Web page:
The concertina is made up of square papers, joined at
the 'wings'.  The difference between the model and my book is
that I didn't fold down the top  of each square. The bottom
is folded up, with the reverse side showing, that's where the text is.

Thursday, June 24, 2021

Sketching Banksias into life

Banksias are a favourite native plant amongst many Australian artists.  Their amazing shapes, colours and textures inspires a lot of obsessional art making!

As well as discovering Banksias in the bushlands where I walk and ride, I grow them in my garden.  I love how their sculptural forms rise majestically above the other plants.  They command the attention of the various honeyeaters as well as the human-sort of visitors to my garden.

Banksia flowering on one of my walks.

The lines of yellow 
remind me of the segments of an orange.

And when the colourful show is over,
the pods remain.

One of my interpretations.  This is a snapshot from a concertina
artist book on Parchment paper, the watercolours I used on the paper
shine brightly like the banksias in flower.


Another Banksia artist book, this time on Kraft paper
using muted colours in my favourite combination
of blue and brown.


Another artist book, this time I played
with more intense colours,
and brought out some textures with
waxy pencils.  This one is also
on kraft paper.


Sunday, May 30, 2021

Making a Collage out of a Mountain of Papers

I have a lot of prints that I have made over the years - monoprint, drypoint, relief, cyanotype, eco-dyeing.  And a lot of collected and gathered papers in my drawers - ones that I have made myself from plants, as well as those from more exotic 'far-away' places like Japan.  And I can't ignore the growing stash of old books sourced from thrift shops - bird books, garden books, insect books, dictionaries and thesauruses.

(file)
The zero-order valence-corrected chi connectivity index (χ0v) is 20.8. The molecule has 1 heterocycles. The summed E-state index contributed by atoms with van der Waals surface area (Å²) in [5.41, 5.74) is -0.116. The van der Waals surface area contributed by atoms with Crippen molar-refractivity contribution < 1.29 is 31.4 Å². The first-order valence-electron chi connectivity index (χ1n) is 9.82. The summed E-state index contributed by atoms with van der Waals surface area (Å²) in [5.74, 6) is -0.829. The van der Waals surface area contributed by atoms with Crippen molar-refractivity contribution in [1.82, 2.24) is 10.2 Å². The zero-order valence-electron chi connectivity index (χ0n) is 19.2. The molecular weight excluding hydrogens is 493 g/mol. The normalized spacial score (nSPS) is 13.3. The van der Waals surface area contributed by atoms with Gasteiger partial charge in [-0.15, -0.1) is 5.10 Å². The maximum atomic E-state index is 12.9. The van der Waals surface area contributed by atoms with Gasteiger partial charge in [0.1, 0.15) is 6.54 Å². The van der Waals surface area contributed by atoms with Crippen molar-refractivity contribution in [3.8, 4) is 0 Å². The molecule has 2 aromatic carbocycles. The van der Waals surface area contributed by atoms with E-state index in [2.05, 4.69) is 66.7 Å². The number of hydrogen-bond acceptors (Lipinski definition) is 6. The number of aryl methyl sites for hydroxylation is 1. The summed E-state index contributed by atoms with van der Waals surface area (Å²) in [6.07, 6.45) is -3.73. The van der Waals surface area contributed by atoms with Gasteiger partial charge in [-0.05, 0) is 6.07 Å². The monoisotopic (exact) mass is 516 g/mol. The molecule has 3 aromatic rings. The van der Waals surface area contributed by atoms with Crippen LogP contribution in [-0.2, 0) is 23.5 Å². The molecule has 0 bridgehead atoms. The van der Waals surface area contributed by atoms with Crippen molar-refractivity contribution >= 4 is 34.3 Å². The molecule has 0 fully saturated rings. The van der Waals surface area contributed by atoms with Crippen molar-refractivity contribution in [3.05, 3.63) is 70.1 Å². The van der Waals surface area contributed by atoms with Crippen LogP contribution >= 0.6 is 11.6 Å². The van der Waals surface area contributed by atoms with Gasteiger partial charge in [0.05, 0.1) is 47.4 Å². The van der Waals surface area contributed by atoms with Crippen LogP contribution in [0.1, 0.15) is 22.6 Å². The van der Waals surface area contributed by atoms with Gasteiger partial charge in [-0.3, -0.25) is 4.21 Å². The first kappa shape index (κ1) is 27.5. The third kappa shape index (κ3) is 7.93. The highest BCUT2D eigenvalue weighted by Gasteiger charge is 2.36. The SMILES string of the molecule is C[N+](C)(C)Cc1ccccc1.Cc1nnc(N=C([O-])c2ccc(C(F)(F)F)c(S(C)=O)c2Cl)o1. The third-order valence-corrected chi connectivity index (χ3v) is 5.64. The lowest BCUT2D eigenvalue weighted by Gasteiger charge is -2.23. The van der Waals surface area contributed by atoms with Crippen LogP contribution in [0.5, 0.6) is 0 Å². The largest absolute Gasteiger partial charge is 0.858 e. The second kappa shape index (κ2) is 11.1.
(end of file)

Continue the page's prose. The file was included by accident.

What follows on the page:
I came to realise the extent of my stash during the COVID lockdown last year.  OMG.  I have a lot of paper.  And I need to use it.

So my new series of works have been focusing on creating collage works incorporating all those lovely papers.  Well probably not all, but some of them at least.  And I am going to try not to bring home any more paper......

So I've been busy creating a small series of works mounted on a board base (used for painting).  I spent many happy hours shuffling through my papers, finding just the right ones, then figuring out the right composition (like sweating over a jigsaw without a reference photo), before gluing them on the board and finishing off with a light coat of encaustic wax.

Hopefully some of them will be off to new homes soon, and my studio and I will feel a bit lighter for a while (until I come across more paper which I can't possibly resist!).

So how's your stash? 😁😁😁







Thursday, April 29, 2021

Listening to Kozo and Kangaroo Grass

Late last year I participated in an international online kozo papermaking workshop with US artist Amy Richard.  Read about it in my blog post HERE.  Amy is offering another round of workshops during May, you can find information on the workshops HERE.

I have made kozo paper both in Australia and Japan, but never from the point of collection of the fibre from the Paper Mulberry tree, so Amy's workshop was very enlightening as to the whole process.

From the kozo paper that I have made, I created an artist book.  I wanted to capture both the long meditative process of kozo papermaking with the soft rustling sound of kangaroo grass heads waving in the breeze.  Kangaroo grass is a native grass that I grow in my garden - its leaves make nice paper and the seed heads are wonderful to use in my monoprinting.